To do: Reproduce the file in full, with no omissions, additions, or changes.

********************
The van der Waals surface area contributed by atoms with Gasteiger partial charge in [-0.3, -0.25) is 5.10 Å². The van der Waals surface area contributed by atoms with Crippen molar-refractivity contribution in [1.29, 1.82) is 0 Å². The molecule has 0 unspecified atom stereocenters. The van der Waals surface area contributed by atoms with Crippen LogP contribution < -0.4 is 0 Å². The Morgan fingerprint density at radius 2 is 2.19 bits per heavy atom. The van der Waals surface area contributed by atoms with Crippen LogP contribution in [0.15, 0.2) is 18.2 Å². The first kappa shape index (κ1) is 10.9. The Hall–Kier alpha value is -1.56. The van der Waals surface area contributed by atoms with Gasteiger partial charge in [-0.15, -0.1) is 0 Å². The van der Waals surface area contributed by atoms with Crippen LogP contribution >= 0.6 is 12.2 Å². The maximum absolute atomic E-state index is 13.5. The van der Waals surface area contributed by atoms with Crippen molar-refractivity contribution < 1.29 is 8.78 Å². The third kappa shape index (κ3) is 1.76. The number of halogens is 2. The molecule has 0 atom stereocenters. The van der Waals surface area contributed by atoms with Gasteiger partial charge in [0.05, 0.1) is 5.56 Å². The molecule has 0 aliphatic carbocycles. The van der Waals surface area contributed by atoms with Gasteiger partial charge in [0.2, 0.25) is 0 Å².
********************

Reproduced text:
The van der Waals surface area contributed by atoms with Gasteiger partial charge in [-0.3, -0.25) is 5.10 Å². The van der Waals surface area contributed by atoms with Crippen molar-refractivity contribution in [1.29, 1.82) is 0 Å². The molecule has 0 unspecified atom stereocenters. The van der Waals surface area contributed by atoms with Crippen LogP contribution < -0.4 is 0 Å². The Morgan fingerprint density at radius 2 is 2.19 bits per heavy atom. The van der Waals surface area contributed by atoms with Crippen LogP contribution in [0.15, 0.2) is 18.2 Å². The first kappa shape index (κ1) is 10.9. The Hall–Kier alpha value is -1.56. The van der Waals surface area contributed by atoms with Gasteiger partial charge in [-0.15, -0.1) is 0 Å². The van der Waals surface area contributed by atoms with Crippen LogP contribution >= 0.6 is 12.2 Å². The maximum absolute atomic E-state index is 13.5. The van der Waals surface area contributed by atoms with Crippen molar-refractivity contribution < 1.29 is 8.78 Å². The third kappa shape index (κ3) is 1.76. The number of halogens is 2. The molecule has 0 atom stereocenters. The van der Waals surface area contributed by atoms with Gasteiger partial charge in [0.05, 0.1) is 5.56 Å². The molecule has 0 aliphatic carbocycles. The van der Waals surface area contributed by atoms with Gasteiger partial charge in [0.2, 0.25) is 0 Å².